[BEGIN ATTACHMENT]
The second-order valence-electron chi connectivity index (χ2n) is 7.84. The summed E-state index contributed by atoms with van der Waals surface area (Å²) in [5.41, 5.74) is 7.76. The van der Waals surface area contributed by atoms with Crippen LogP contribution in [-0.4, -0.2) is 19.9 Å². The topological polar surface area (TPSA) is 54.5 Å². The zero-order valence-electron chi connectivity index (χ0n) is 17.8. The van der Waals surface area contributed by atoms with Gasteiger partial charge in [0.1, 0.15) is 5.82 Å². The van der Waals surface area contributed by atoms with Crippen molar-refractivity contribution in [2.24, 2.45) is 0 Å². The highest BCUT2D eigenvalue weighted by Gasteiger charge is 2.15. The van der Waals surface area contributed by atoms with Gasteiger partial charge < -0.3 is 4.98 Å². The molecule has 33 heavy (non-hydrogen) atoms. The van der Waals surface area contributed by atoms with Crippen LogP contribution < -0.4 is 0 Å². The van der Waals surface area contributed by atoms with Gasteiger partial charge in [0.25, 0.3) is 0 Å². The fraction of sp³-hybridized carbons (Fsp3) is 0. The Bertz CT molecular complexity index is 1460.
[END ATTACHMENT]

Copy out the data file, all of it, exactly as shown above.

The second-order valence-electron chi connectivity index (χ2n) is 7.84. The summed E-state index contributed by atoms with van der Waals surface area (Å²) in [5.41, 5.74) is 7.76. The van der Waals surface area contributed by atoms with Crippen LogP contribution in [-0.4, -0.2) is 19.9 Å². The topological polar surface area (TPSA) is 54.5 Å². The zero-order valence-electron chi connectivity index (χ0n) is 17.8. The van der Waals surface area contributed by atoms with Gasteiger partial charge in [0.1, 0.15) is 5.82 Å². The van der Waals surface area contributed by atoms with Crippen molar-refractivity contribution in [2.24, 2.45) is 0 Å². The highest BCUT2D eigenvalue weighted by Gasteiger charge is 2.15. The van der Waals surface area contributed by atoms with Gasteiger partial charge < -0.3 is 4.98 Å². The molecule has 33 heavy (non-hydrogen) atoms. The van der Waals surface area contributed by atoms with Crippen LogP contribution < -0.4 is 0 Å². The van der Waals surface area contributed by atoms with Gasteiger partial charge in [0.25, 0.3) is 0 Å². The fraction of sp³-hybridized carbons (Fsp3) is 0. The Bertz CT molecular complexity index is 1460.